Wounded warrior, transition battalion leader named national award finalist

Staff Sgt. Brandon Wooldridge, a squad leader with Warrior Transition Battalion-Europe, was recently named a finalist for the American Association of People with Disabilities’ Paul G. Hearne Leadership Award. Courtesy photo.

By Ed Drohan
Europe Regional Medical Command Public Affairs

A squad leader with Warrior Transition Battalion-Europe’s Vilseck platoon was recently named a finalist for a national leadership award.

Staff Sgt. Brandon Wooldridge was one of eight people from across the United States selected to compete for the Paul G. Hearne Leadership Award. The award is presented annually by the American Association for People with Disabilities, or AAPD, the nation’s largest disability rights organization.

The AAPD Paul G. Hearne Leadership Award advances the work of Paul Hearne, one of the founders of AAPD and a renowned leader in the national disability community. It realizes his goal of cultivating emerging disability rights leaders.

Wooldridge was the only member of the military or veteran community to be named a finalist.
A native of Raleigh, N.C., Wooldridge enlisted in the Army in 2002, as an infantryman. He deployed to Iraq in 2004, where he was injured by shrapnel from a rocket-propelled grenade attack that resulted in his leg being amputated below the knee.

After being evacuated first to Landstuhl Regional Medical Center in Germany, then to Walter Reed Army Medical Center in Washington, D.C., which is now Walter Reed National Military Medical Center in Bethesda, Md., he underwent more than four months of treatment and rehabilitation for his injury, to include learning how to walk and run with a prosthetic leg. His full recovery took about a year, during which he decided he wanted to stay on active duty and return to his job as an infantryman.

“They didn’t have the Warrior Transition Battalion back then, but the president had said they weren’t going to force out anybody with a severe injury,” Wooldridge said. “They sent me back to my unit and apparently I did good. They put me up in the platoon office but I continued to go out in the field and do (physical training) with the platoon.”

Wooldridge said he continued to request positions or details that would get him out into the field where he could prove his abilities despite his injury. He continued to advance in his chosen field, receiving promotions to both sergeant and staff sergeant. Not only that, but he continued to deploy as well, twice more to Iraq, and once to Afghanistan.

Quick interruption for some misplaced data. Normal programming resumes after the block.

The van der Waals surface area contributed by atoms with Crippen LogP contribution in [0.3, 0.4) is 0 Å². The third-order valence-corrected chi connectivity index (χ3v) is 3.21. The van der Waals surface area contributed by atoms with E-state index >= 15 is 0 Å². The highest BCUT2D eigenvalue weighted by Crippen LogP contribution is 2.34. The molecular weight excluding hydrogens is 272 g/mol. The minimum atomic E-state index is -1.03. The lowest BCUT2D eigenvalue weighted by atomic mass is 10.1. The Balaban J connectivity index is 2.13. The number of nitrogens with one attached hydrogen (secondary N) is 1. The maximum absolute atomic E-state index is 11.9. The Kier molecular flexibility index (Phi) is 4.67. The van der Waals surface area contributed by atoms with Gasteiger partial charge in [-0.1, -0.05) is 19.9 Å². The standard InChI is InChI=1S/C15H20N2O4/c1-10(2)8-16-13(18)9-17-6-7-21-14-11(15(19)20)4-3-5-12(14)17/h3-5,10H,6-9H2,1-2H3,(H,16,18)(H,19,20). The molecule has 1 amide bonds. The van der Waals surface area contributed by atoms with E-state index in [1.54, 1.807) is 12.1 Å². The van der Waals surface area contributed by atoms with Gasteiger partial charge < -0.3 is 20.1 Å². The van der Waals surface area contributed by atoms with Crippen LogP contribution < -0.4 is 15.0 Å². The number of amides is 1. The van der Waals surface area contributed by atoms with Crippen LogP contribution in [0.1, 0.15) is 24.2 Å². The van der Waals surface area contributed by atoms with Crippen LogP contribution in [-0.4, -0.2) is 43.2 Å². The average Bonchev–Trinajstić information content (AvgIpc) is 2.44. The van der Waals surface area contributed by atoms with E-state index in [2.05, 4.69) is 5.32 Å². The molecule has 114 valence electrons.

In 2012, Wooldridge applied for special duty as a squad leader with Warrior Transition Battalion-Europe, known as WTB-E, whose mission is to assist wounded, ill and injured Soldiers with the transition either back to active duty or to the civilian community. It was a job he felt he could contribute much to based on his own experiences as a wounded warrior, he said.

“Everybody’s case is different but this is where they come to heal,” Wooldridge said, explaining that Soldiers assigned to WTB-E usually need extensive treatment requiring regular medical appointments. “I’m the link between the medical side and the Army. I make sure they get to their appointments, all the paperwork is handled, help take care of their day-to-day needs, and help them find their way through the process.”

According to his commander, Wooldridge is an inspiration to the Soldiers he helps.

“Remember, Warrior Transition Battalions were not created until 2008, so Staff Sgt. Wooldridge went through his rehabilitation without the benefit of dedicated cadre and providers to assist him,” said Lt. Col. Douglas Galuszka, WTB-E commander. “As someone who has gone through the healing process, the example he sets shows others that they too can recover and move on to new and better situations.”

Wooldridge said he was proud of being a finalist for the award.

“I’ve been told it’s a pretty big deal,” he said. “It’s nice to be recognized for what you’ve been doing.”

Galuszka took that one step further.

“Becoming a finalist for this national recognition highlights all you have overcome in the last decade following your injury and all that you give back in your role as a WTB-E squad leader in Vilseck,” Galuszka said. “We were honored to nominate you, and knew you were more than deserving of this award for your years of dedicated service. Please know we are proud of your accomplishment and know you will continue doing great things for our Army and its Soldiers for many years to come.”

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